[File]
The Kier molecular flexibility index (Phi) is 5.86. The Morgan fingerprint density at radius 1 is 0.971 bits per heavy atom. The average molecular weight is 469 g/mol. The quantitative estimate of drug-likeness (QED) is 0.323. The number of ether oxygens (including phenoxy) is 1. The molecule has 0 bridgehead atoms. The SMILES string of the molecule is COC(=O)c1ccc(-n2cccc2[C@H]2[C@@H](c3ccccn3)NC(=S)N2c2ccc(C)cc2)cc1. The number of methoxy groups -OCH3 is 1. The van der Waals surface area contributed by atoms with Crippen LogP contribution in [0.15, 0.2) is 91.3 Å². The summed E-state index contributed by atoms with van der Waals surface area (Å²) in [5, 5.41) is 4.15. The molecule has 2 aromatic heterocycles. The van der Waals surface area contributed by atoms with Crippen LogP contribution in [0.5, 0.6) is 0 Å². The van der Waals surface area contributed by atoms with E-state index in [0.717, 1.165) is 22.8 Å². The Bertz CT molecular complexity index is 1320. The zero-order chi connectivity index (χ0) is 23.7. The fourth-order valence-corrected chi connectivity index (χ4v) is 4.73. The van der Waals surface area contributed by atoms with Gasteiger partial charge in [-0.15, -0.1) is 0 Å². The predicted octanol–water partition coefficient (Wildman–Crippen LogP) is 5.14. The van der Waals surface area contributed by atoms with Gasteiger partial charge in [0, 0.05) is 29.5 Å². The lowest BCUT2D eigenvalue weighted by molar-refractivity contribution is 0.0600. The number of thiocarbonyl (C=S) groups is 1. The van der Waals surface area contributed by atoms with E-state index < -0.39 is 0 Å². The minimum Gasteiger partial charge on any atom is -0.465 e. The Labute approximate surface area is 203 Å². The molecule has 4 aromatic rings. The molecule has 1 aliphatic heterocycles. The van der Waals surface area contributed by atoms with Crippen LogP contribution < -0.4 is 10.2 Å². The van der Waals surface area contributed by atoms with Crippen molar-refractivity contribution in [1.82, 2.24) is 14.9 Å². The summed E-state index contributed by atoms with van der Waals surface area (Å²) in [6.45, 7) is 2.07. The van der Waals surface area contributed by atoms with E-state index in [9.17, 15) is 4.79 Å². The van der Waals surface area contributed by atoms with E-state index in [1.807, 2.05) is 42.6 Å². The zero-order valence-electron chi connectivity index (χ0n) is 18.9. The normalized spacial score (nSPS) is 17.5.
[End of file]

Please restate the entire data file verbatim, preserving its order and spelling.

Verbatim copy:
The Kier molecular flexibility index (Phi) is 5.86. The Morgan fingerprint density at radius 1 is 0.971 bits per heavy atom. The average molecular weight is 469 g/mol. The quantitative estimate of drug-likeness (QED) is 0.323. The number of ether oxygens (including phenoxy) is 1. The molecule has 0 bridgehead atoms. The SMILES string of the molecule is COC(=O)c1ccc(-n2cccc2[C@H]2[C@@H](c3ccccn3)NC(=S)N2c2ccc(C)cc2)cc1. The number of methoxy groups -OCH3 is 1. The van der Waals surface area contributed by atoms with Crippen LogP contribution in [0.15, 0.2) is 91.3 Å². The summed E-state index contributed by atoms with van der Waals surface area (Å²) in [5, 5.41) is 4.15. The molecule has 2 aromatic heterocycles. The van der Waals surface area contributed by atoms with Crippen LogP contribution in [0.5, 0.6) is 0 Å². The van der Waals surface area contributed by atoms with E-state index in [0.717, 1.165) is 22.8 Å². The Bertz CT molecular complexity index is 1320. The zero-order chi connectivity index (χ0) is 23.7. The fourth-order valence-corrected chi connectivity index (χ4v) is 4.73. The van der Waals surface area contributed by atoms with Gasteiger partial charge in [-0.15, -0.1) is 0 Å². The predicted octanol–water partition coefficient (Wildman–Crippen LogP) is 5.14. The van der Waals surface area contributed by atoms with Gasteiger partial charge in [0, 0.05) is 29.5 Å². The lowest BCUT2D eigenvalue weighted by molar-refractivity contribution is 0.0600. The number of thiocarbonyl (C=S) groups is 1. The van der Waals surface area contributed by atoms with E-state index < -0.39 is 0 Å². The minimum Gasteiger partial charge on any atom is -0.465 e. The Labute approximate surface area is 203 Å². The molecule has 4 aromatic rings. The molecule has 1 aliphatic heterocycles. The van der Waals surface area contributed by atoms with Crippen LogP contribution < -0.4 is 10.2 Å². The van der Waals surface area contributed by atoms with Crippen molar-refractivity contribution in [1.82, 2.24) is 14.9 Å². The summed E-state index contributed by atoms with van der Waals surface area (Å²) in [6.45, 7) is 2.07. The van der Waals surface area contributed by atoms with E-state index in [9.17, 15) is 4.79 Å². The van der Waals surface area contributed by atoms with E-state index in [1.807, 2.05) is 42.6 Å². The zero-order valence-electron chi connectivity index (χ0n) is 18.9. The normalized spacial score (nSPS) is 17.5.